So far this year, the Euro has been the best performing G10 currency which includes Sterling, US dollar, Japanese yen, Canadian dollar, Swiss franc, Australian dollar, Norwegian krona, New Zealand dollar and Swedish krona. The reason for this strength is down to the Eurozone economy which has been doing unexpectedly well this year with consistent growth reported in Germany, Spain, Italy, the Netherlands and even Greece……allegedly. So whilst Brexit has effected the Pound which has benefited the Euro, the main driving force for its strength is in its economic data.
Purchasing Managers’ Index data released from the Bloc yesterday showed that the data beat last months figure by a massive 0.1% in August with a reading of 55.8, up from 55.7 in July; better than economists had been expecting.
The data has been backed up by reports that the manufacturing sector in the Eurozone is apparently growing at its fastest pace since April 2011 and export orders are growing at their fastest rate since February of the same year.
The timing is somehow very good for the Eurozone which since the Brexit referendum has been working hard to keep the Bloc “project” on track. Whilst it is in the interest of the European Union to make Brexit look like a sham, the UK Government is making life tough for themselves as their Brexit plan remains unclear.
The EU has repeatedly stated that until sufficient progress has been made and negotiations have been resolved to a satisfactory level over the free movement of people, the border with Ireland and the €60 Billion divorce settlement, no talks on future trade deals can take place. More significantly, if this is still the case by October the talks will end leaving the UK Government no choice but to trigger a “Hard Brexit”.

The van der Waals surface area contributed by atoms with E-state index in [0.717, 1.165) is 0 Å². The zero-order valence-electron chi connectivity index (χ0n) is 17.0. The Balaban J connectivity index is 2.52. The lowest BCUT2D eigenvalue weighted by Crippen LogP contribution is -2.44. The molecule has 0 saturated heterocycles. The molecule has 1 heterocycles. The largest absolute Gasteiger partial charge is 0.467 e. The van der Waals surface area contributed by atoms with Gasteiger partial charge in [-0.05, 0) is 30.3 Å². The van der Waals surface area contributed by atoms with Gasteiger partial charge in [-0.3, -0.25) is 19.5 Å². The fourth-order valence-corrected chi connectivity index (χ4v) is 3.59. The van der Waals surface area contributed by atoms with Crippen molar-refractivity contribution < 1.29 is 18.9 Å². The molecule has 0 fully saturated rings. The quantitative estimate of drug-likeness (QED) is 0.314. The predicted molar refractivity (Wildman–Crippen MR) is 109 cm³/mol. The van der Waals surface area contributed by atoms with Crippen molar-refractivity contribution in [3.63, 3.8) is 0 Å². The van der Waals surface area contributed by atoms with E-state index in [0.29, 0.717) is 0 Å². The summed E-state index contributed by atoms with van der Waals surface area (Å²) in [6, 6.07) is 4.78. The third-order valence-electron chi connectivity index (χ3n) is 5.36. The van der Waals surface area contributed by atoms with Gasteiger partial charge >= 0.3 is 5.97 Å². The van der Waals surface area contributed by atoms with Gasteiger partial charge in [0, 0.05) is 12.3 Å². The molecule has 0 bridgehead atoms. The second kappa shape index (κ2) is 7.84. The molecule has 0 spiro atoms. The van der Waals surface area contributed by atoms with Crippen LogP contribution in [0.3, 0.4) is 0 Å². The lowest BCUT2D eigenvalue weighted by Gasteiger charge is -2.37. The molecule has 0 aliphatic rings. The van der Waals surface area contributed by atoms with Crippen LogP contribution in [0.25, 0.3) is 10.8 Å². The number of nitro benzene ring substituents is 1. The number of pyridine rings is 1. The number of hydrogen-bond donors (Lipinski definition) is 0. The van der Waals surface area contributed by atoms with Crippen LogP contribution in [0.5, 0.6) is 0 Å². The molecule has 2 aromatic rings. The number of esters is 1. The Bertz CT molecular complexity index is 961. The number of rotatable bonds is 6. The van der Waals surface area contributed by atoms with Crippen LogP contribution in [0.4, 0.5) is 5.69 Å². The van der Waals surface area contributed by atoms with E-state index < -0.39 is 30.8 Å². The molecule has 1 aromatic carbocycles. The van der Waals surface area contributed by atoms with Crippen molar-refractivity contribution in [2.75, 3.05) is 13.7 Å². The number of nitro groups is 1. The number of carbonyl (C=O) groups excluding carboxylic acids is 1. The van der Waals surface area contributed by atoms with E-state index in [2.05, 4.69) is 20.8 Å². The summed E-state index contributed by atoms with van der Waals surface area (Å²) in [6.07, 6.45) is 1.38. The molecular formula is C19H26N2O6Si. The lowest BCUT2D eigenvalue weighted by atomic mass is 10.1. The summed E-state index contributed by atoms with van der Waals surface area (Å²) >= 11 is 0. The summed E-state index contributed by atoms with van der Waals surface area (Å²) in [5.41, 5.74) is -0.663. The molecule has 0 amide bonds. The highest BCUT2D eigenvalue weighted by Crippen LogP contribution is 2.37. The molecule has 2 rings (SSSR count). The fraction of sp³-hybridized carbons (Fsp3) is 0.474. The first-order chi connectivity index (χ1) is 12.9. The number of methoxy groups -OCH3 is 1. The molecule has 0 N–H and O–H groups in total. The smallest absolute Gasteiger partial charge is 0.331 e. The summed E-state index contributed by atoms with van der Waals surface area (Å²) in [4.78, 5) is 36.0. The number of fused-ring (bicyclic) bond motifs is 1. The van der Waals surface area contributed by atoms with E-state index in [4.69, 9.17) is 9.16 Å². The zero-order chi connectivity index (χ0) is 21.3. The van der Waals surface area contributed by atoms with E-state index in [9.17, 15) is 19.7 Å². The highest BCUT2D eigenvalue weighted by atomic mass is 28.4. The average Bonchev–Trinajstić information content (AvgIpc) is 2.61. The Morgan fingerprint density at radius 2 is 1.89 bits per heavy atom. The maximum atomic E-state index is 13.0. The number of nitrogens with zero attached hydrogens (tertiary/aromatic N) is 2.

Official data released form the US yesterday showed a poor start to the third quarter for US manufacturers as output fell from 53.3 in July to 52.5 in August according to Markit Economics, marking the third monthly fall in the past five months.
The services sector (index) however, rose firmly to 56.9 in August from 54.7 in July, well above consensus forecasts of 54.9 and was the strongest reading for 28 months.
8.00 am – 9.00 am – French, German and Eurozone manufacturing & Services PMI’s (August, flash): Expected to have eased off this month. Actual: All better than expected except for Eurozone Services which slowed slightly in August
2.45 pm – US Manufacturing & Services PMI (August, flash): Both expected to remain at last months levels. Actual: Manufacturing down, Services up
3.00 pm – US new home sales (July) Actual: Dropped by 41K in July
9.30am – UK GDP (Q2, 2nd estimate): no change expected to previous estimate of 0.3% QoQ and 1.7% YoY
1.30pm – US initial jobless claims (w/e 19 August): expected to rise to 239K from 232K
3.00 pm – US existing home sales (July): expected to increase to an annual rate of 5.57 million
1.30 pm – US durable goods orders (July): expected to fall by 5.5% MoM